For 30 years now, educators and business leaders have all but begged teenaged girls to consider careers in technology.
And for 30 years, their pleas have largely fallen short. As a result, the technology industry overwhelmingly remains male. Although women account for nearly half of the U.S. workforce, only about a quarter of information technology (IT) workers are female.
“If you have a product that’s been failing for 30 years, one of two things is happening – either the product itself is bad, or the messages used to sell the product are bad,” says Tracey Welson-Rossman. “In the case of technology careers for women, we know the product itself isn’t bad – because technology offers tremendous opportunity for women. So if we aren’t successfully filling the tech career pipeline with women, we must be using bad messaging. We are not connecting with our consumers.”
Welson-Rossman is the founder of TechGirlz, a non-profit organization dedicated to empowering girls to be future technology leaders. Currently, TechGirlz offers free, hands-on workshops to middle-school-aged girls in Philadelphia to expose them to the wide variety of careers in technology.
Four CompTIA Member Communities recently directed a total of $10,000 in Creating IT Futures Foundation dollars to TechGirlz to support its programming. The giving was part of a campaign that delivers $130,000 mainly to tech-related charities each year.
As Welson-Rossman describes it, TechGirlz hopes to inspire young women to shatter current gender statistics of the technology industry. The group aims to help adolescent girls see that a career in technology is not “a boring computer job” but, rather, is a critically important part of nearly every field imaginable.
As a founding member and the Chief Marketing Officer for Chariot Solutions, a Philadelphia-based Java and open-source software development and consulting firm, Welson-Rossman knows all about being a woman working in a male-dominated field.
“We know that around the ninth grade, girls start ‘self selecting’ and taking themselves out of math and science classes,” she said. “Part of that’s due to how society presents science. Take the TV show, ‘The Big Bang Theory,’ which I love, by the way. Science is presented as the lead character Sheldon Cooper, who is tall, skinny, white, brainy, socially awkward and male. When you’re a 14-year-old girl, do you want to be brainy and socially awkward, or do you want to be accepted and datable?”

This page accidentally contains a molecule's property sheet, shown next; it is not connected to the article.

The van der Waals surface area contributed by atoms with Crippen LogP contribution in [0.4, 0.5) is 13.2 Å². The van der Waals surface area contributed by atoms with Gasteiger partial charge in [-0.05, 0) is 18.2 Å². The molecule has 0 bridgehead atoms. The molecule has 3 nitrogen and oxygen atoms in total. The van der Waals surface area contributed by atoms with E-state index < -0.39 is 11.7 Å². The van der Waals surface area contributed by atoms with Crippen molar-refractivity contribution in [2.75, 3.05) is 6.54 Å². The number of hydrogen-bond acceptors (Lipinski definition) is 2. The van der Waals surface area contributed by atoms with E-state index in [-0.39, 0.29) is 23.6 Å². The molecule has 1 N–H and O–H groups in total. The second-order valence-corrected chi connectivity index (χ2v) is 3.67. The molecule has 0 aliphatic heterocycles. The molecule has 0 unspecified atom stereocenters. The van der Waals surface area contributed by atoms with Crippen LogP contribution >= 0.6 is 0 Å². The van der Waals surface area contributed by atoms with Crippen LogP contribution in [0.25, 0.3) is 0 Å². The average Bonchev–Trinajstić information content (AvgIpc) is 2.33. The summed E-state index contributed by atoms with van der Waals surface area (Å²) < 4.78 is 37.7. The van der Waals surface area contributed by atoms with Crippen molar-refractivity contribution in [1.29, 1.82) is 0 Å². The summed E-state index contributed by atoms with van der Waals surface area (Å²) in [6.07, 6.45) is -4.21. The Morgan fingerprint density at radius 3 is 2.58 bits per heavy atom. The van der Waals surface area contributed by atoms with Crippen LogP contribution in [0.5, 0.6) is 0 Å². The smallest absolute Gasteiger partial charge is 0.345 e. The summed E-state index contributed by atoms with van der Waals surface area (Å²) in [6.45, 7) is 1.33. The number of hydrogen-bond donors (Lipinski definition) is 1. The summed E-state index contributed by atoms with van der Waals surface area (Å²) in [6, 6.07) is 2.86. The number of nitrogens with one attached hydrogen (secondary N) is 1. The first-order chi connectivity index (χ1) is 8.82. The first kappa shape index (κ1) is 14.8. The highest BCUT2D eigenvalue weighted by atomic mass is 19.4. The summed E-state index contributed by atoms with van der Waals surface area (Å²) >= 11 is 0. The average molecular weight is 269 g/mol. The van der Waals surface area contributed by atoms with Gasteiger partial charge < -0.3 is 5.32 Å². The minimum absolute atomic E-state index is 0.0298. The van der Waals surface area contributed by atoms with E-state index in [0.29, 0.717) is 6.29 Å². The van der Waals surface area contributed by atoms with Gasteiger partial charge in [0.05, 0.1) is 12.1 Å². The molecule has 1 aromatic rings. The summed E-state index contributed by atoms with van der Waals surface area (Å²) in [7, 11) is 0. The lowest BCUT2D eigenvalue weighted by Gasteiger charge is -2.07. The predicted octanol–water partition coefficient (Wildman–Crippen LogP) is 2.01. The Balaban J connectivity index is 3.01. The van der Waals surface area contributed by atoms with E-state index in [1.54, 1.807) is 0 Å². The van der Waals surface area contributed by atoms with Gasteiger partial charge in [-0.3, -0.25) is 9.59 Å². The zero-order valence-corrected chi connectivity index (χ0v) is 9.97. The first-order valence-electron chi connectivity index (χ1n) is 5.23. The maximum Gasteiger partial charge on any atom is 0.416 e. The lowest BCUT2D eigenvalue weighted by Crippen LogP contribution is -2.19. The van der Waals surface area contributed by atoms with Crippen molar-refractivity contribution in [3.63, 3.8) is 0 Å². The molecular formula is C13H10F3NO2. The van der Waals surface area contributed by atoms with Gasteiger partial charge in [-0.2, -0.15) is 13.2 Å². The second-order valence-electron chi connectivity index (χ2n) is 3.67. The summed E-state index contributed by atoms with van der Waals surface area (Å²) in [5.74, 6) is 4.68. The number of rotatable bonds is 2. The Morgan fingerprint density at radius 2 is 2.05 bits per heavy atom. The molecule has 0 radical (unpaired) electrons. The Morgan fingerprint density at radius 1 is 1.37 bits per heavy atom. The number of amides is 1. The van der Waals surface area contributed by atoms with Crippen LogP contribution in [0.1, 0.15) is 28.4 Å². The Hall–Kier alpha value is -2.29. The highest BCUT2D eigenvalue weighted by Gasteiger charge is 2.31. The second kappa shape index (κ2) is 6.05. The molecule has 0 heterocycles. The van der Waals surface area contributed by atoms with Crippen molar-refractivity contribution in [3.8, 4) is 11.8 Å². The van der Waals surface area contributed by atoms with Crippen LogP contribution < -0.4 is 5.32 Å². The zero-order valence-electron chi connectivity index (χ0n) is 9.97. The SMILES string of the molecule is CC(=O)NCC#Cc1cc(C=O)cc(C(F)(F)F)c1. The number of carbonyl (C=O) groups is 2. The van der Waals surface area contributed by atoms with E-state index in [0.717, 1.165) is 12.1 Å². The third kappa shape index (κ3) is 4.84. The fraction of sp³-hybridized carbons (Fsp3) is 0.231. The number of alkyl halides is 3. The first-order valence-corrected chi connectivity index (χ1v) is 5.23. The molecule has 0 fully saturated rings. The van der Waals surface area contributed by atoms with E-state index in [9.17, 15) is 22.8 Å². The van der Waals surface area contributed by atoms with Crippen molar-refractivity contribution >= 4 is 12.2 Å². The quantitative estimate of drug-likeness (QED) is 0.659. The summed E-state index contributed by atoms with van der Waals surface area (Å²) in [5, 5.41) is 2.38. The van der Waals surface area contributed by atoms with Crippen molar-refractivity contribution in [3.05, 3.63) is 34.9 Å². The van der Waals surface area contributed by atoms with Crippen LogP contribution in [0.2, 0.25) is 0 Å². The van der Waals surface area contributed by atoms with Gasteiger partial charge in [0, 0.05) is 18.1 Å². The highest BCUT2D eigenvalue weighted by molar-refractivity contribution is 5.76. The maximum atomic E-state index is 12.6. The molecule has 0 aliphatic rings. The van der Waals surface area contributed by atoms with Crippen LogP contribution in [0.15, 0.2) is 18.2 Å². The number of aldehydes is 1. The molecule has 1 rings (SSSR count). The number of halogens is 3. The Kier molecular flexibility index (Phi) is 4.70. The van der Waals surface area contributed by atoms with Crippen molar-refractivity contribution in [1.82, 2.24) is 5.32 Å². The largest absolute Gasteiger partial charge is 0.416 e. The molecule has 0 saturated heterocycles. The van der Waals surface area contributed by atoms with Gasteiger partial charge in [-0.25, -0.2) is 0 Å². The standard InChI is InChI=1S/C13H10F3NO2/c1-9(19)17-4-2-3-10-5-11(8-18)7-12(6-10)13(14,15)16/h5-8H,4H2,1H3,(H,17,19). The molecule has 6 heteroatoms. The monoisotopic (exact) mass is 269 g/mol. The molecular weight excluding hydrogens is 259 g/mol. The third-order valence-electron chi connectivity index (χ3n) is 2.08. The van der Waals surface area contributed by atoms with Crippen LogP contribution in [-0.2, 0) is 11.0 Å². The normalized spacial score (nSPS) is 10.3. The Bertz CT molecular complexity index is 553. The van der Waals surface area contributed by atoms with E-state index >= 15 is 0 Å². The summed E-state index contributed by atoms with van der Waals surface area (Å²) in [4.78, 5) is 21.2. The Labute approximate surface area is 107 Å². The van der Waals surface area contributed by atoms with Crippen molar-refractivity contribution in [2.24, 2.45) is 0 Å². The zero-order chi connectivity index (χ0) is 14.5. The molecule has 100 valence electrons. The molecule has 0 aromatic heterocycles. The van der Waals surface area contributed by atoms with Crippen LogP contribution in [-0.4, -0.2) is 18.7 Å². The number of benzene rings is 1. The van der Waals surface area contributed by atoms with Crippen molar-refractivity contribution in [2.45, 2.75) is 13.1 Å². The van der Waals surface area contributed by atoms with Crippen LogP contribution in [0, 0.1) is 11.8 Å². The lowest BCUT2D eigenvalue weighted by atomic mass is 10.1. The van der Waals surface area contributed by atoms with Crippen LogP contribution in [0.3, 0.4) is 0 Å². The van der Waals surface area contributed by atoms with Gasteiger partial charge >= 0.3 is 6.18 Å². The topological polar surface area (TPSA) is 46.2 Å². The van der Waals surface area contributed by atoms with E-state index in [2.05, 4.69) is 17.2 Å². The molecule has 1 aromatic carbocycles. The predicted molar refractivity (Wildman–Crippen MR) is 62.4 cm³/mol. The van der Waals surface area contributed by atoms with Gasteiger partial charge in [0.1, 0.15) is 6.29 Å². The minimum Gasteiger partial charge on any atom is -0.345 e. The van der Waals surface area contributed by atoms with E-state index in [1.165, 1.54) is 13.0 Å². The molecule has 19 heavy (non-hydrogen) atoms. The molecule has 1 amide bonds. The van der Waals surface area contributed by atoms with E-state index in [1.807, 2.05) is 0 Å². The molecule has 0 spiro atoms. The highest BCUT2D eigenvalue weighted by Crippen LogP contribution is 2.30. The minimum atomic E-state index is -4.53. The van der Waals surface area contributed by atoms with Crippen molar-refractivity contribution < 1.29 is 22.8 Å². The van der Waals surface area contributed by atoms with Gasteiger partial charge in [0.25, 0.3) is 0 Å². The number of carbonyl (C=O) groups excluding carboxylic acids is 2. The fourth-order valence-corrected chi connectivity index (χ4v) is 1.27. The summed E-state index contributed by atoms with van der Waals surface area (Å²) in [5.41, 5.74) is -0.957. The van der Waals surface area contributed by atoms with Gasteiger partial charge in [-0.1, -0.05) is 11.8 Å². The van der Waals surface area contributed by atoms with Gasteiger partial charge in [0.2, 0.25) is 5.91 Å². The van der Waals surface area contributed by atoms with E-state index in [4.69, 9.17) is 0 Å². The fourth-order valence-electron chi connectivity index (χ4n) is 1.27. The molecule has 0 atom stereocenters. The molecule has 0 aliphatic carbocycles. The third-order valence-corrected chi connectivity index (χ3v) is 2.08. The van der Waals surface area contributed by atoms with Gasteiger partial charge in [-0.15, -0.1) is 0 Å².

TechGirlz hands-on workshops create situations where girls work alongside technology industry role models and use technology in different ways, Welson-Rossman said. For example, one recent workshop focused on 3D printing.
“There’s creativity happening and the girls consider how technology takes them to where they want to be,” she said. “That’s when the light bulbs start going off. Technology is not just about coding or programming software. Technology is much, much broader than that.”
“Some of these girls may be the only one among their peer group who like math, science or technology,” she said. “Part of what we’re doing is bringing them together to build a sense of community so they don’t feel alone.”
Now in its fourth year of operation, TechGirlz is working with its 300th participant.
“We are so grateful to CompTIA and its Creating IT Futures Foundation for supporting our work,” Welson-Rossman said. “It is thanks to generous support like CompTIA’s that we’re able to reach these girls.”
Right now, the organization is creating an online library of its most successful workshops, which Welson-Rossman hopes educators and volunteers nationwide will use to work with girls in their local communities.
“We're hoping to spread information and inspire others to go down this same path of encouraging young women to consider technology careers,” she said.